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Crabsmasher

Learning to play the Piano...

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So I am trying to teach myself how to read sheet music and play it on the piano, but I am having a very hard time doing it. Anyone have any suggestions, books, websites and so forth that might help me learn? I do practice as much as possible, but I would just like a little boost to help me get going. :) Any suggestions?

Edit: A teacher would be nice, but I don't have time for one.

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Books help as well.

The teacher method works a bit better, cause that helps you be more deligent and commited to your practice.

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I'd like to avoid one, just because I am busy with work and school. I don't get to practice much for this same reason...

Books help as well.

The teacher method works a bit better, cause that helps you be more deligent and commited to your practice.

Are there any specific books that you know of?

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Don't get "beginner" books with simple songs. Of course you'll end up with a couple. But I also think that there should be an emphasis on just drills. This will help your dexterity in general. Sometimes you get used to a song or something like that and then your fingers just get to the keys. Drills usually focus on more general... what's it called..? sequences that some songs have.

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I tried a long time ago to learn from books, and I found it pretty much useless.

At least for me, I cant just sit down, read a book, and translate that through my fingers into something real. It has to be much more interactive than that.

Honestly, the Miracle system way back for the NES was a pretty solid teaching tool, although I think the gaps in the lessons were a little too large. I'd get a MIDI keyboard and some software, then make the jump to a real piano.

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Get this book.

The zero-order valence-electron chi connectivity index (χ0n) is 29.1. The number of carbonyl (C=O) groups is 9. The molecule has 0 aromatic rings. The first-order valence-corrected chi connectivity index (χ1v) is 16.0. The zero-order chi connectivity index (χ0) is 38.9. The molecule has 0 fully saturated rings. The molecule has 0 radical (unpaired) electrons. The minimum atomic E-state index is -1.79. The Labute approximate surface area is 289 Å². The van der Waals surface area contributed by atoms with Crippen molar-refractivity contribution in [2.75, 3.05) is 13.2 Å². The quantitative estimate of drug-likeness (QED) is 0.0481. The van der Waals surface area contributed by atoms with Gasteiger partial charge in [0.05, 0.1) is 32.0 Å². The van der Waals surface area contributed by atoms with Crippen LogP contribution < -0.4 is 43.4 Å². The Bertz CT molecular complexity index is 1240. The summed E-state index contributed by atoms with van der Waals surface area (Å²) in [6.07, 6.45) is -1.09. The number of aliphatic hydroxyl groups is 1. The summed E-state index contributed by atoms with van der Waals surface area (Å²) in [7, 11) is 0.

http://www.amazon.com/gp/product/0879307277/102-7559526-9087315?v=glance&n=283155

Seriously, it is really great if you have some sort of musical experience with you. It doesn't treat you like an idiot, and as long as you actually put effort into it and practice each excercise fully, it is really the best out of all the "learn the piano" books. I got enough money saved up for decent classical piano lessons next season, so I bought this book to learn as much of it on my own as I could so I wouldn't be wasting any time with the basics, and it is really great for that.

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It also helps to work your third ear and keys playing by playing what you hear.

Is that some deformed version of your third leg?

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Well, if you need two ears to determine location and sound, the 'third' would be to be able to hear melodies and play them back on the fly.

The first two ears take care of hearing that stuff to begin with. The rest is about understanding and/or defining what you're hearing in your brain.

But the 'third ear' thing is symbolic anyway as we all know, so I don't know why I even made this post, heh.

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I'm on lesson 14

Everything helps :wink:

Weird. I never really paid much attention to what this stuff means, just playing whatever sounds good to my ears, but for the first time I actually tried to envision how the theory of scales works in relation to what I play, after looking at that site, and apparently most of my stuff right now is played in C# major/minor variations. I use mostly black keys (sometimes going for E-F or B-C natural) and the lowest one is usually C#. Haha. I think I started off with mostly C, G and F scales for the first few years, then I got interested in doing stuff in F# for quite a while... now everytime I hit the keyboard I have a natural tendancy to want do stuff in C#. Now I'm trying to figure out which scales I know well and which ones I don't try much, could be interesting to figure out. I never really knew what a scale was until now, so it's rather interesting to see where my piano techniques fit in with this whole "theory" stuff. :lol:

Hrmmm... this whole scales/major/minor stuff inspired me to doodle around until my keyboard ran out of memory.

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As long as people are throwing out book recommendations... Hanon - The Virtuoso Pianist This should be one of the first books that a teacher gives you (assuming that you can read music and suck). Work on the exercises daily and you're playing technique will improve by leaps and bounds.

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I found that my local library has a decent selection of books on learning to play piano or music theory. They may even have some songbooks with sheet music as well. It might be worth checking out.

Most piano teaching software just sucks. That could just be the luddite in me talking.

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